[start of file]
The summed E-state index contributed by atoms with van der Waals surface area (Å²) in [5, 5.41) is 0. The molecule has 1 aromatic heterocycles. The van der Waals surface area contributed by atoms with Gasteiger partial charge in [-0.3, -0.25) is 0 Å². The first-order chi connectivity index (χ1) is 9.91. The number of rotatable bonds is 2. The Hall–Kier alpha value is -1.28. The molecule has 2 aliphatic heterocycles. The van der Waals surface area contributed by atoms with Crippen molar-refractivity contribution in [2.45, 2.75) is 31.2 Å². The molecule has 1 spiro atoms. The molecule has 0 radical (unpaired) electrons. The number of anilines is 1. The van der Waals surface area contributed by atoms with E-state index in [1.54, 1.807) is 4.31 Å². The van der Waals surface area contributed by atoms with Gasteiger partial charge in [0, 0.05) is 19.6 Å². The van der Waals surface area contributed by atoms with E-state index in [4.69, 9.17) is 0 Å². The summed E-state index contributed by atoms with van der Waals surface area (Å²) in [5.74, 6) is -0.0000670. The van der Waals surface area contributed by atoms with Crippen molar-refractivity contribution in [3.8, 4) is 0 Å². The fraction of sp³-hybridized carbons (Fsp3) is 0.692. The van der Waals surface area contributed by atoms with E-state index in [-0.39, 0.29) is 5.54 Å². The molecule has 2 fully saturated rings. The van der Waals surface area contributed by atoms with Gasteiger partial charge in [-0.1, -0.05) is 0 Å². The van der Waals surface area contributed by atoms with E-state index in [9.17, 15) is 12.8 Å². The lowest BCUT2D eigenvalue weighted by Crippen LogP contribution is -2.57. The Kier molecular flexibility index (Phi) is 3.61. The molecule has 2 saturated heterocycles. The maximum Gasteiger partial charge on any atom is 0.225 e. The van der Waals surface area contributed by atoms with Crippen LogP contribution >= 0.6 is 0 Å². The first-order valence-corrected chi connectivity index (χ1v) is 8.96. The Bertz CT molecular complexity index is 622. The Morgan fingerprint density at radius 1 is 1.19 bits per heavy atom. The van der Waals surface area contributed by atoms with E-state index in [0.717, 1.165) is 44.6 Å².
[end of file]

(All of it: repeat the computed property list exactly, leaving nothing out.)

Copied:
The summed E-state index contributed by atoms with van der Waals surface area (Å²) in [5, 5.41) is 0. The molecule has 1 aromatic heterocycles. The van der Waals surface area contributed by atoms with Gasteiger partial charge in [-0.3, -0.25) is 0 Å². The first-order chi connectivity index (χ1) is 9.91. The number of rotatable bonds is 2. The Hall–Kier alpha value is -1.28. The molecule has 2 aliphatic heterocycles. The van der Waals surface area contributed by atoms with Crippen molar-refractivity contribution in [2.45, 2.75) is 31.2 Å². The molecule has 1 spiro atoms. The molecule has 0 radical (unpaired) electrons. The number of anilines is 1. The van der Waals surface area contributed by atoms with E-state index in [1.54, 1.807) is 4.31 Å². The van der Waals surface area contributed by atoms with Gasteiger partial charge in [0, 0.05) is 19.6 Å². The van der Waals surface area contributed by atoms with E-state index in [4.69, 9.17) is 0 Å². The summed E-state index contributed by atoms with van der Waals surface area (Å²) in [5.74, 6) is -0.0000670. The van der Waals surface area contributed by atoms with Crippen molar-refractivity contribution in [3.8, 4) is 0 Å². The fraction of sp³-hybridized carbons (Fsp3) is 0.692. The van der Waals surface area contributed by atoms with E-state index in [-0.39, 0.29) is 5.54 Å². The molecule has 2 fully saturated rings. The van der Waals surface area contributed by atoms with Gasteiger partial charge in [-0.1, -0.05) is 0 Å². The van der Waals surface area contributed by atoms with E-state index in [9.17, 15) is 12.8 Å². The lowest BCUT2D eigenvalue weighted by Crippen LogP contribution is -2.57. The Kier molecular flexibility index (Phi) is 3.61. The molecule has 2 saturated heterocycles. The maximum Gasteiger partial charge on any atom is 0.225 e. The van der Waals surface area contributed by atoms with Crippen LogP contribution >= 0.6 is 0 Å². The first-order valence-corrected chi connectivity index (χ1v) is 8.96. The Bertz CT molecular complexity index is 622. The Morgan fingerprint density at radius 1 is 1.19 bits per heavy atom. The van der Waals surface area contributed by atoms with E-state index in [0.717, 1.165) is 44.6 Å².